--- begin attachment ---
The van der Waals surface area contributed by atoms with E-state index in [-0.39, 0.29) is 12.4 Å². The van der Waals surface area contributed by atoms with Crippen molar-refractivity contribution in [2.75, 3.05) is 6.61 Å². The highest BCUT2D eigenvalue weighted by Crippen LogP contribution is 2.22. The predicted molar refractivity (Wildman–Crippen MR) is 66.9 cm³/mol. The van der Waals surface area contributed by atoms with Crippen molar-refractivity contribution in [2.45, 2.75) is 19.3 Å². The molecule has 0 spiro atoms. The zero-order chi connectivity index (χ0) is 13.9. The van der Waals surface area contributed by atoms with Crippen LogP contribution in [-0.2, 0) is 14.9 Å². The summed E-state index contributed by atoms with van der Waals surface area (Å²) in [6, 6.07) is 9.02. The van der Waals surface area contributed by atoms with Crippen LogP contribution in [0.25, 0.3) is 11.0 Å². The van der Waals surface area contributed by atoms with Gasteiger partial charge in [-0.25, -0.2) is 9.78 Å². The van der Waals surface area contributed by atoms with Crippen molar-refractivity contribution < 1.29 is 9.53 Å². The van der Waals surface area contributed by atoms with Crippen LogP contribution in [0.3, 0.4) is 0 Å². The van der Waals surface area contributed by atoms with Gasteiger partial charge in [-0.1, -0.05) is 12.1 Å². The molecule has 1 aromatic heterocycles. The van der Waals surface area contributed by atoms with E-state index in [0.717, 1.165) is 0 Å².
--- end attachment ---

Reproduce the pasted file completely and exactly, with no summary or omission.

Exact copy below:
The van der Waals surface area contributed by atoms with E-state index in [-0.39, 0.29) is 12.4 Å². The van der Waals surface area contributed by atoms with Crippen molar-refractivity contribution in [2.75, 3.05) is 6.61 Å². The highest BCUT2D eigenvalue weighted by Crippen LogP contribution is 2.22. The predicted molar refractivity (Wildman–Crippen MR) is 66.9 cm³/mol. The van der Waals surface area contributed by atoms with Crippen molar-refractivity contribution in [2.45, 2.75) is 19.3 Å². The molecule has 0 spiro atoms. The zero-order chi connectivity index (χ0) is 13.9. The van der Waals surface area contributed by atoms with Crippen LogP contribution in [-0.2, 0) is 14.9 Å². The summed E-state index contributed by atoms with van der Waals surface area (Å²) in [6, 6.07) is 9.02. The van der Waals surface area contributed by atoms with Crippen LogP contribution in [0.25, 0.3) is 11.0 Å². The van der Waals surface area contributed by atoms with Gasteiger partial charge in [-0.25, -0.2) is 9.78 Å². The van der Waals surface area contributed by atoms with Crippen molar-refractivity contribution < 1.29 is 9.53 Å². The van der Waals surface area contributed by atoms with Crippen LogP contribution in [0.3, 0.4) is 0 Å². The van der Waals surface area contributed by atoms with Gasteiger partial charge in [-0.1, -0.05) is 12.1 Å². The molecule has 1 aromatic heterocycles. The van der Waals surface area contributed by atoms with E-state index in [0.717, 1.165) is 0 Å².